### Video Transcript

In this video, we will learn how to
use the theory of the perpendicular bisector of a chord from the center of a circle
and its converse to solve problems. Letβs begin by recalling how we can
define a radius, a chord, and a diameter. A radius is a line segment which
has one end at the center of the circle and the other on the circumference. We define a chord as any straight
line segment whose endpoints both lie on the circumference of the same circle. The diameter is a special type of
chord which passes through the center of the circle. We can also consider this to be
made up of two radii.

We will now consider what a
perpendicular bisector of a chord looks like. In the diagram drawn, we have the
chord π΅πΆ together with its perpendicular bisector. We will look at three theorems in
this video. And in each case, we need to
consider the center of the circle π΄ together with the radii π΄π΅ and π΄πΆ.

Our first theorem states that if we
have a circle with center π΄ containing a chord π΅πΆ, then the straight line that
passes through π΄ and bisects the chord π΅πΆ is perpendicular to π΅πΆ. The second theorem is very
similar. If we have a circle with center π΄
containing a chord π΅πΆ, then the straight line that passes through π΄ and is
perpendicular to π΅πΆ also bisects π΅πΆ. Our third theorem is the converse
to the chord bisector theorem. This states that if we have a
circle with center π΄ containing a chord π΅πΆ, then the perpendicular bisector of
π΅πΆ passes through π΄.

It is important to note that the
perpendicular bisector of a chord creates two congruent triangles. In the diagram drawn, these are
triangles π΄π·πΆ and π΄π·π΅. We will now look at some examples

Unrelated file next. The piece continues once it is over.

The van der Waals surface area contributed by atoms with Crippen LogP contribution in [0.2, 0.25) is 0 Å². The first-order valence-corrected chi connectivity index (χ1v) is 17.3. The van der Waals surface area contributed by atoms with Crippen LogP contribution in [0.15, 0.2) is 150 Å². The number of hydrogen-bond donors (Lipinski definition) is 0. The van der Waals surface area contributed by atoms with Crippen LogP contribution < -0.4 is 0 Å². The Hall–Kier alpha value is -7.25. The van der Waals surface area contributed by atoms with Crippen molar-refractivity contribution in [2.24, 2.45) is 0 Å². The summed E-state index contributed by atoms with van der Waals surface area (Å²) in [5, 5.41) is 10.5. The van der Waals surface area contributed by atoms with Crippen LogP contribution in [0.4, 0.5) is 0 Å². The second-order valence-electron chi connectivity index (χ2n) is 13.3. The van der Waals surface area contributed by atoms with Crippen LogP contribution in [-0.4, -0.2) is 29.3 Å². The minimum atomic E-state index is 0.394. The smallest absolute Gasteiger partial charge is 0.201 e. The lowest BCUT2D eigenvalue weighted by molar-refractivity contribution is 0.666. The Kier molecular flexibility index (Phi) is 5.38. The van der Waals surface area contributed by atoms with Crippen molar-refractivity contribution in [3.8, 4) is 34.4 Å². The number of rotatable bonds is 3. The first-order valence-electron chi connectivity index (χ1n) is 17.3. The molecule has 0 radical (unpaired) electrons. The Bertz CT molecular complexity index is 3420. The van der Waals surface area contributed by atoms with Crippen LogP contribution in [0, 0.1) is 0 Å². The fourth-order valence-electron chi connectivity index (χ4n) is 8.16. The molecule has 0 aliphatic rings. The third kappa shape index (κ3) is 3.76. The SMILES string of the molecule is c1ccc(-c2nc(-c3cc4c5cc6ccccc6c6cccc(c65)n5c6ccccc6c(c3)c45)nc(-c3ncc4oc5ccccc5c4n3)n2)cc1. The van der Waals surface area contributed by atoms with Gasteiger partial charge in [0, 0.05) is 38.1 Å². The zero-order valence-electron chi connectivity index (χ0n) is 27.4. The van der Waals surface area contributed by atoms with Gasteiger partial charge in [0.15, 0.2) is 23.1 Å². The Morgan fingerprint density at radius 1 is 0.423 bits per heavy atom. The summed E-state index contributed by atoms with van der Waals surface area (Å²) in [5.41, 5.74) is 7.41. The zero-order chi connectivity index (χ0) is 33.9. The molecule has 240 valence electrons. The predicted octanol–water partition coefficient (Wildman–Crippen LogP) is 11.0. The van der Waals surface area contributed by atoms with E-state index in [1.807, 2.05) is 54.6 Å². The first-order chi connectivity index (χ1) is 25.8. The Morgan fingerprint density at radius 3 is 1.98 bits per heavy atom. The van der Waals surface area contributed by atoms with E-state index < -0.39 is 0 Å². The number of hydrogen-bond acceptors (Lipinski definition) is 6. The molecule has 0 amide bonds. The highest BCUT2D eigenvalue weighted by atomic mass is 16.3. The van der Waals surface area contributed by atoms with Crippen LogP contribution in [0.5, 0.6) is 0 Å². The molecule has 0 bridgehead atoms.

where we can use the theorems discussed to find missing lengths and angles.

Given π΄π equals 200 centimeters
and ππΆ equals 120 centimeters, find the length of the line segment π΄π΅.

In the diagram shown, we have a
circle with center π. The chord π΄π΅ is bisected by the
line segment ππ· at the point πΆ. Applying the chord bisector
theorem, which states that if we have a circle with center π containing a chord
π΄π΅, then the straight line that passes through π and bisects the chord π΄π΅ is
perpendicular to π΄π΅. We can say that the measure of
angle ππΆπ΅ is 90 degrees. We are told that the length of π΄π
is 200 centimeters. And since this is a radius of the
circle, π΅π is also 200 centimeters. We are also told that ππΆ is equal
to 120 centimeters. Adding these measurements to our
diagram, we have a right triangle ππΆπ΅ as shown.

Applying the Pythagorean theorem,
the length of π΅πΆ is equal to the square root of 200 squared minus 120 squared. This is equal to 160. As π΅πΆ is equal to 160 centimeters
and the point πΆ bisects the line segment π΄π΅, then π΄πΆ is also equal to 160
centimeters. The line segment π΄π΅ is therefore
equal to 320 centimeters.

In our next example, we will see
how we can apply the theroems to find the area of a triangle.

In the figure below, if ππ΄ is
equal to 17.2 centimeters and π΄π΅ is equal to 27.6 centimeters, find the length of
the line segment ππΆ and the area of triangle π΄π·π΅ to the nearest tenth.

Since π is the center of the
circle and the line segment ππ· bisects the chord π΄π΅ at πΆ, we can apply the
chord bisector theorem. This states that if we have a
circle with center π containing a chord π΄π΅, then the straight line that passes
through π and bisects π΄π΅ is perpendicular to π΄π΅. This means that the measure of
angle ππΆπ΄ is 90 degrees. Since the chord π΄π΅ has length
27.6 centimeters and we know that πΆ bisects this chord, π΄πΆ is equal to 27.6
divided by two. This is equal to 13.8
centimeters.

We are also told that the radius
ππ΄ is equal to 17.2 centimeters. We can therefore use the
Pythagorean theorem in the right triangle ππΆπ΄ such that ππΆ is equal to the
square root of 17.2 squared minus 13.8 squared. This is equal to 10.266 and so
on. And rounding to the nearest tenth,
the line segment ππΆ is equal to 10.3 centimeters.

The second part of our question
asks us to calculate the area of triangle π΄π·π΅. Clearing some space, we recall that
the area of any triangle is equal to the length of its base multiplied by the length
of its perpendicular height divided by two. We know that the base of our
triangle π΄π΅ is equal to 27.6 centimeters. The perpendicular height πΆπ· will
be equal to the length of ππ· minus the length of ππΆ. ππ· is the radius of the circle,